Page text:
Winner of the 1980 Pulitzer PrizeIn what is arguably his greatest book, Americas most heroically ambitious writer followsthe short, blighted career of Gary Gilmore, an intractably violent product of Americasprisons who became notorious for two reasons: first, for robbing two men in 1976, thenkilling them in cold blood; and, second, after being tried and convicted, for insisting ondying for his crime. To do so, he had to fight a system that seemed paradoxically intent onkeeping him alive long after it had sentenced him to death.Norman Mailer tells Gilmores story--and those of the men and women caught up in hisprocession toward the firing squad--with implacable authority, steely compassion, and arestraint that evokes the parched landscapes and stern theology of Gilmores Utah. TheExecutioner's Song is a trip down the wrong side of the tracks to the deepest sources ofAmerican loneliness and violence. It is a towering achievement--impossible to put down, impossible to forget.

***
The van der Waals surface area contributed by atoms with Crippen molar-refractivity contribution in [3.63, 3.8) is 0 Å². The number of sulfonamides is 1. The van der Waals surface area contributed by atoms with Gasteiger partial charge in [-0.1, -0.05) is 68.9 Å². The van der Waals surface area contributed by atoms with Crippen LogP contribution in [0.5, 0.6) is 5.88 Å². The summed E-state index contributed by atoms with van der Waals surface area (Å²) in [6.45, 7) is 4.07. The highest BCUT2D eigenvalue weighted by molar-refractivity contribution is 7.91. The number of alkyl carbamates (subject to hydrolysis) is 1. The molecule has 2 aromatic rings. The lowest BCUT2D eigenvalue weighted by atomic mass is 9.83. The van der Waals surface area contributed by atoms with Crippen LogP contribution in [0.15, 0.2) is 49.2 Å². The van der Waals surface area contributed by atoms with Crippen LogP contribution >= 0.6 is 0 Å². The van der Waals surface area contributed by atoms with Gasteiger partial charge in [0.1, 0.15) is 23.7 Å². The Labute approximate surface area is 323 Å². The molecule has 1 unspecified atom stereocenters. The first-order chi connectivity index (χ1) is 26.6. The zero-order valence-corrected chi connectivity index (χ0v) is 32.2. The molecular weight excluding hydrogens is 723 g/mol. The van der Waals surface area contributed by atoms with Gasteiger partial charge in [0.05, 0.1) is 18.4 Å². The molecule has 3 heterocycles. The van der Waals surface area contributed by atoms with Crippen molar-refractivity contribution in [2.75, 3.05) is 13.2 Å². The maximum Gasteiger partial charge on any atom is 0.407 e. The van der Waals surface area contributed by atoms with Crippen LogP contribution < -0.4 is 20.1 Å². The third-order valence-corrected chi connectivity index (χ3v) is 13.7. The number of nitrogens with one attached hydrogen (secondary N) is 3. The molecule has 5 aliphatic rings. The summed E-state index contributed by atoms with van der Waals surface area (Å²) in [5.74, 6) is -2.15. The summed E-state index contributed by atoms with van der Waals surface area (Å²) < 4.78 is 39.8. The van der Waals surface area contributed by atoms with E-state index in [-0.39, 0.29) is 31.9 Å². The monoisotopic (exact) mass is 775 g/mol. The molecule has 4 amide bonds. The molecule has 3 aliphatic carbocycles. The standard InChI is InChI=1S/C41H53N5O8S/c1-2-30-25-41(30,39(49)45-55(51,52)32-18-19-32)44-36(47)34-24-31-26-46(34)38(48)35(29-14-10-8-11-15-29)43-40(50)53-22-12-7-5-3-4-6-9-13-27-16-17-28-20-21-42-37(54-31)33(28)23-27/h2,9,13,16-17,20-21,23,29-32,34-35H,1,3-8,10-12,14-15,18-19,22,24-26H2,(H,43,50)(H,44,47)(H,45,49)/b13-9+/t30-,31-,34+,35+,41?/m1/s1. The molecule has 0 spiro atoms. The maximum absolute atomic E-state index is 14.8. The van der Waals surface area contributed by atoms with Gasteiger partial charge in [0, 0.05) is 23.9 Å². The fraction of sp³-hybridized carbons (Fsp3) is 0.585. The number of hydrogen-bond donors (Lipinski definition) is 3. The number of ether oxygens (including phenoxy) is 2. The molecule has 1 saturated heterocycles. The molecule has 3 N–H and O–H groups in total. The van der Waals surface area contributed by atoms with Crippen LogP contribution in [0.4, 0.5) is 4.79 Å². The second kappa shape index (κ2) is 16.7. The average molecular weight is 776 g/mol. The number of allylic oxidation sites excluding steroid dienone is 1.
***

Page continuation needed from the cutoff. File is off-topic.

"[A] stupendous success."
John Cheever, Chicago Tribune Books
"I think no one but Mailer could have dared this book. The authentic Western voice, the voice heard in THE EXECUTIONER'S SONG, is one heard often in life but only rarely in literature, the reason being that to truly know the West is to lack all will to write it down. The very subject of THE EXECUTIONER'S SONG is that vast emptiness at the center of Western experience, a nihilism antithetical not only to literature but to most other forms of human endeavor, a dread so close to zero that human voices fade out, trail off, like skywriting....This is an absolutely astonishing book."
Joan Didion, New York Times Book Review, 10/07/1979